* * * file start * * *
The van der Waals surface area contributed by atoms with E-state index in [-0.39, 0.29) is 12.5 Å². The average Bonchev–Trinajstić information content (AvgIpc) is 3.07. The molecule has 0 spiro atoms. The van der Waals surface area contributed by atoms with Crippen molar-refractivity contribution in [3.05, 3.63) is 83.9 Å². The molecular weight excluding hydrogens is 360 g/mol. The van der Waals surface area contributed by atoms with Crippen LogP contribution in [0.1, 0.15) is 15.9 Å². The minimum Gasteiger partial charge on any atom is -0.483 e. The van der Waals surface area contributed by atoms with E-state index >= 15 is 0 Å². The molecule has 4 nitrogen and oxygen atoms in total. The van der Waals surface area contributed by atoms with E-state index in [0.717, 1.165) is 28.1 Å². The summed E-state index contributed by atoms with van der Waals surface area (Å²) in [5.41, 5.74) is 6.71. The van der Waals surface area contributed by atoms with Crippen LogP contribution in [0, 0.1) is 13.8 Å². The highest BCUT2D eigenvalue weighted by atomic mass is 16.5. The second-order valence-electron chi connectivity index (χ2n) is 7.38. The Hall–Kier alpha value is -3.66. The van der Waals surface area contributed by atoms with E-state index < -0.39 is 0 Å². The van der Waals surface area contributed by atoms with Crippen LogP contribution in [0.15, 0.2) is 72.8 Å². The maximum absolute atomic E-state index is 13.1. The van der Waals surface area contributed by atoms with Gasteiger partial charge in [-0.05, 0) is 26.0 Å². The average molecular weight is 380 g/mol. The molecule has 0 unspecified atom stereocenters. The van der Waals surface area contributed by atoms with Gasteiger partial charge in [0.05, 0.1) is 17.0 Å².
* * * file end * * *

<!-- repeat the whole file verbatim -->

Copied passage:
The van der Waals surface area contributed by atoms with E-state index in [-0.39, 0.29) is 12.5 Å². The average Bonchev–Trinajstić information content (AvgIpc) is 3.07. The molecule has 0 spiro atoms. The van der Waals surface area contributed by atoms with Crippen molar-refractivity contribution in [3.05, 3.63) is 83.9 Å². The molecular weight excluding hydrogens is 360 g/mol. The van der Waals surface area contributed by atoms with Crippen LogP contribution in [0.1, 0.15) is 15.9 Å². The minimum Gasteiger partial charge on any atom is -0.483 e. The van der Waals surface area contributed by atoms with E-state index >= 15 is 0 Å². The molecule has 4 nitrogen and oxygen atoms in total. The van der Waals surface area contributed by atoms with E-state index in [0.717, 1.165) is 28.1 Å². The summed E-state index contributed by atoms with van der Waals surface area (Å²) in [5.41, 5.74) is 6.71. The van der Waals surface area contributed by atoms with Crippen LogP contribution in [0, 0.1) is 13.8 Å². The highest BCUT2D eigenvalue weighted by atomic mass is 16.5. The second-order valence-electron chi connectivity index (χ2n) is 7.38. The Hall–Kier alpha value is -3.66. The van der Waals surface area contributed by atoms with E-state index < -0.39 is 0 Å². The van der Waals surface area contributed by atoms with Crippen LogP contribution in [0.15, 0.2) is 72.8 Å². The maximum absolute atomic E-state index is 13.1. The van der Waals surface area contributed by atoms with Gasteiger partial charge in [-0.05, 0) is 26.0 Å². The average molecular weight is 380 g/mol. The molecule has 0 unspecified atom stereocenters. The van der Waals surface area contributed by atoms with Gasteiger partial charge in [0.05, 0.1) is 17.0 Å².